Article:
There is a lot to learn but it doesn't have to be difficult. KISS, remember, Keep It Simple Stupid. KISS applies to my way of cooking and that is how it always works. If it is complex you won't feel comfortable leaving your barbecue to do what it needs to do and you'll fuss or worry when you should be doing something else. You will be confused, your fellow diners will worry and you will run the risk of ruining your BBQ because you will be running off to re-read these pages. You don't want that and I don't want that.
So, maybe it will be a little wordy at times but all the techniques described here will let you become self sufficient as quickly as possible. Some techniques will require more work. Let's be clear here, Low and Slow is not the place to start. Cut your teeth with grilling, move on to hot roasting and when those techniques become second nature, then is the time to start thinking about Low and Slow.
Let us also be honest. It's just you and me now. Things are going to go wrong. It is a fact. Something is going to burn, or maybe the opposite. But we can be as prepared for that by keeping an eye on what is going on, hopefully begin to develop an understanding of what is happening inside the barbecue and the ways in which you can deal with that. The techniques will soon become second nature and then you will turn out great BBQ, time and again.
The next few pages are going to help get you started. There are pages to help you get the charcoal lit, cooking techniques and as a little aside a guide to smoking food. Smoking in the senses of Low and Slow, cold smoking (think smoked salmon) and hot smoking (think sausage and mackerel).
These are your building blocks. Refer to these pages as often as you need, you will soon start to become independent and you won't need them other than the occasional point of reference. You can always come back. All of the recipes will be based on the techniques described here. The amount of charcoal you need to light might vary, the way you set the barbecue up might change and the time it will take to cook will certainly vary. But the same few methods will stand you in good stead for the rest of your barbecue lifetime.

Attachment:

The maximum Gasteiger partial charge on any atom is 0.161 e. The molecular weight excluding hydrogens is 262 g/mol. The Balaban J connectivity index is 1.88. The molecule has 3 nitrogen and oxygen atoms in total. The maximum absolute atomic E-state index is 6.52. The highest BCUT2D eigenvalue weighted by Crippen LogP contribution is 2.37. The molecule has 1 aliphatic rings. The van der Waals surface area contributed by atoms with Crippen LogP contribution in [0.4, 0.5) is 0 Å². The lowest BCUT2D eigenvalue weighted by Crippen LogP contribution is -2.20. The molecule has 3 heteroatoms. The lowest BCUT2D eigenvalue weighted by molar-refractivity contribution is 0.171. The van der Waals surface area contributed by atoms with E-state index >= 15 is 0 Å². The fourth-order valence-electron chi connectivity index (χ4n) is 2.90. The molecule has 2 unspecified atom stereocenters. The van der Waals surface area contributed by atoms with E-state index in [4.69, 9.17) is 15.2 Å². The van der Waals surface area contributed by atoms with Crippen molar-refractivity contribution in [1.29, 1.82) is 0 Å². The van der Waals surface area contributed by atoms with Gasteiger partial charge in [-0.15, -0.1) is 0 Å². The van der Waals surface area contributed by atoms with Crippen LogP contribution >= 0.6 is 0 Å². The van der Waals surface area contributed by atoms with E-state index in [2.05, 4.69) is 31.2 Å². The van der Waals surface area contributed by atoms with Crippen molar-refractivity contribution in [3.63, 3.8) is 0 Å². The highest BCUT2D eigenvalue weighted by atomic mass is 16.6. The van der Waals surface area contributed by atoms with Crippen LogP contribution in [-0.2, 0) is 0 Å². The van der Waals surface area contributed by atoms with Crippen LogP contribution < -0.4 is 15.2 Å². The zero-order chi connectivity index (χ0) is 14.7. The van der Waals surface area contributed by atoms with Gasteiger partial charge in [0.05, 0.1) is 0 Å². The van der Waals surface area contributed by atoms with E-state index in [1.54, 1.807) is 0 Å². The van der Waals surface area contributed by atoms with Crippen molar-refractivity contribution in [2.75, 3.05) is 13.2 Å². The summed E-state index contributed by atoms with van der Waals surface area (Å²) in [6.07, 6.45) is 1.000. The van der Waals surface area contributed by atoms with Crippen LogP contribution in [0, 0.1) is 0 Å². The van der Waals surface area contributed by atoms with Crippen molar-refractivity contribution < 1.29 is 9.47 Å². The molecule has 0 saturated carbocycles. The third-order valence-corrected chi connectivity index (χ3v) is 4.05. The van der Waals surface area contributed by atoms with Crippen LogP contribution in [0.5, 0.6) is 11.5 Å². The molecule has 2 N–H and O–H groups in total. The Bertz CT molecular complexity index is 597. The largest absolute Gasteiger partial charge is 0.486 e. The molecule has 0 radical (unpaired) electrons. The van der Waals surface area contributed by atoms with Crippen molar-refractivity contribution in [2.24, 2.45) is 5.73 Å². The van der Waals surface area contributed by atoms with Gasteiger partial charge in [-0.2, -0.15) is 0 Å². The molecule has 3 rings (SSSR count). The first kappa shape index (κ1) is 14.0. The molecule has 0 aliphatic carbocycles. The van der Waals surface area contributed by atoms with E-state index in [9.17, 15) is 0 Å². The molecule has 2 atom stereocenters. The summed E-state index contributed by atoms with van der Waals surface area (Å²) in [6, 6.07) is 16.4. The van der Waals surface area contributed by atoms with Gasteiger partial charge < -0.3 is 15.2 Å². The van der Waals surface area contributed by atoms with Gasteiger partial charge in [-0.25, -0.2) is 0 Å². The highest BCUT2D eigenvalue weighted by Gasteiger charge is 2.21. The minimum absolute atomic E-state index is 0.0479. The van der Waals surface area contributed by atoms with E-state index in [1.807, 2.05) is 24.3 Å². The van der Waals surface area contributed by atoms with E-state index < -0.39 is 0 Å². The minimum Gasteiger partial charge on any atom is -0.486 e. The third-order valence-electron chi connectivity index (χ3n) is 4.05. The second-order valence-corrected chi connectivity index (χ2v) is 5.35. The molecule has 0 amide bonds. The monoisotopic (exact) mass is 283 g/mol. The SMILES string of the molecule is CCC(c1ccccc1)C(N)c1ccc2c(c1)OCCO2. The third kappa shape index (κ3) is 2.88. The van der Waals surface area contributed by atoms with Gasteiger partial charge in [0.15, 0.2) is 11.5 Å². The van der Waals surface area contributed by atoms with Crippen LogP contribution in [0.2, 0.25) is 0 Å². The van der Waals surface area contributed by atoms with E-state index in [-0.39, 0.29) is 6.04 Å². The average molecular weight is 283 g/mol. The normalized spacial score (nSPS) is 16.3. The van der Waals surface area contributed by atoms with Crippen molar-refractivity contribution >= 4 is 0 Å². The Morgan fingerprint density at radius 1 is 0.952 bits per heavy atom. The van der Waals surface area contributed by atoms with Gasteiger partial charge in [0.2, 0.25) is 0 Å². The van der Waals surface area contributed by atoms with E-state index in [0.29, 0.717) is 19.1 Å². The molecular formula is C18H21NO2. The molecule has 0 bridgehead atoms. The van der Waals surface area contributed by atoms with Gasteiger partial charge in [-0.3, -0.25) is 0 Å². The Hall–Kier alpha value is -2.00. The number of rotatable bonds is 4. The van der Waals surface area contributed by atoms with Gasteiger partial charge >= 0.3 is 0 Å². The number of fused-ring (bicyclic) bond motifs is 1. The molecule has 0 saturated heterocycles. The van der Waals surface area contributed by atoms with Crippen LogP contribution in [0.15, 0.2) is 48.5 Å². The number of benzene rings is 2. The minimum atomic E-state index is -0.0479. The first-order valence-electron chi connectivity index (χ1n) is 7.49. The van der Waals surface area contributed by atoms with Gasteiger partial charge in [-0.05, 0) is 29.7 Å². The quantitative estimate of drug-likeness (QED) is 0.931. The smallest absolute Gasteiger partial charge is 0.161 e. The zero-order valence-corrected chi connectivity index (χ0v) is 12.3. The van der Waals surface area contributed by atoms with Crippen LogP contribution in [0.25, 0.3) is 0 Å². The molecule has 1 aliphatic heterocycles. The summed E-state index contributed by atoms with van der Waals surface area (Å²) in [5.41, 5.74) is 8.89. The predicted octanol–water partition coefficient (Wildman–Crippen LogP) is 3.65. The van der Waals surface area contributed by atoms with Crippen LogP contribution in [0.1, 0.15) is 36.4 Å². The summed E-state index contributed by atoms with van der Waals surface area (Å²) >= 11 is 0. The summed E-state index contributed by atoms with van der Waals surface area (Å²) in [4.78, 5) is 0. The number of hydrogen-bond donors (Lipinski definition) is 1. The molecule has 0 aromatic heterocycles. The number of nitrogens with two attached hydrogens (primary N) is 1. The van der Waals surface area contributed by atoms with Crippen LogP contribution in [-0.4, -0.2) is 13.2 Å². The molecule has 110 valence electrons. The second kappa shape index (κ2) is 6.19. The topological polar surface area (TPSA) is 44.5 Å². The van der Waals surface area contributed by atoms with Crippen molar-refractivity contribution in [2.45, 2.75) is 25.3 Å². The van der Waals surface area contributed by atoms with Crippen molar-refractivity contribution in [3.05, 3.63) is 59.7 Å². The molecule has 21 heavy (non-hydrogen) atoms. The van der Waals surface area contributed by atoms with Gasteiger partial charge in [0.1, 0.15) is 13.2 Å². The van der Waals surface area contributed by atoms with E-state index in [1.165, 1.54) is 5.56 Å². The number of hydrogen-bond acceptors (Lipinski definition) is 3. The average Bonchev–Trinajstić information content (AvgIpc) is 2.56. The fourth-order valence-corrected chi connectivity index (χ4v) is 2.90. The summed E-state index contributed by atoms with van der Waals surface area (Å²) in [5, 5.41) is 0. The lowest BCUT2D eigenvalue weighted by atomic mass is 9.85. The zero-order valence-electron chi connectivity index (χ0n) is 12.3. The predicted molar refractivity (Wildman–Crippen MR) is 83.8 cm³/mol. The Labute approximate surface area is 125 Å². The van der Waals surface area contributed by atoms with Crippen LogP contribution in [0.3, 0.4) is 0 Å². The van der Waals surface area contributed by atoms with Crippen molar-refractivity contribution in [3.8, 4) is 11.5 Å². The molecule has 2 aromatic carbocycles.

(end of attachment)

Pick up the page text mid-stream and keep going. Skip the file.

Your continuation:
After you've decided what you are going to cook you will know the technique you will use to achieve that. There are three methods really, four if you include rotisserie.
- Grilling for sausage, steaks and chops
- Hot Roasting for chicken, pork loin and other large pieces of meat
- Low and Slow will produce very large pieces of meat, notably a pulled pork shoulder or a lamb shoulder, for a group of hungry carnivores.
- Hot Smoking suits lots of foods and not just ubiquitous salmon. Hot smoking cooks too so try prawns or duck.
One other way of cooking or curing food is to smoke it. Many people will enjoy cold smoked salmon and hot smoked food is delicious too and ready surprisingly quickly. Smoking food produces irresistibly moist, well flavoured food and I really enjoy doing it. Whilst strictly not barbecuing I realise, I particularly enjoy this food too and I would like to share with you how I do it. Maybe you will be inspired too.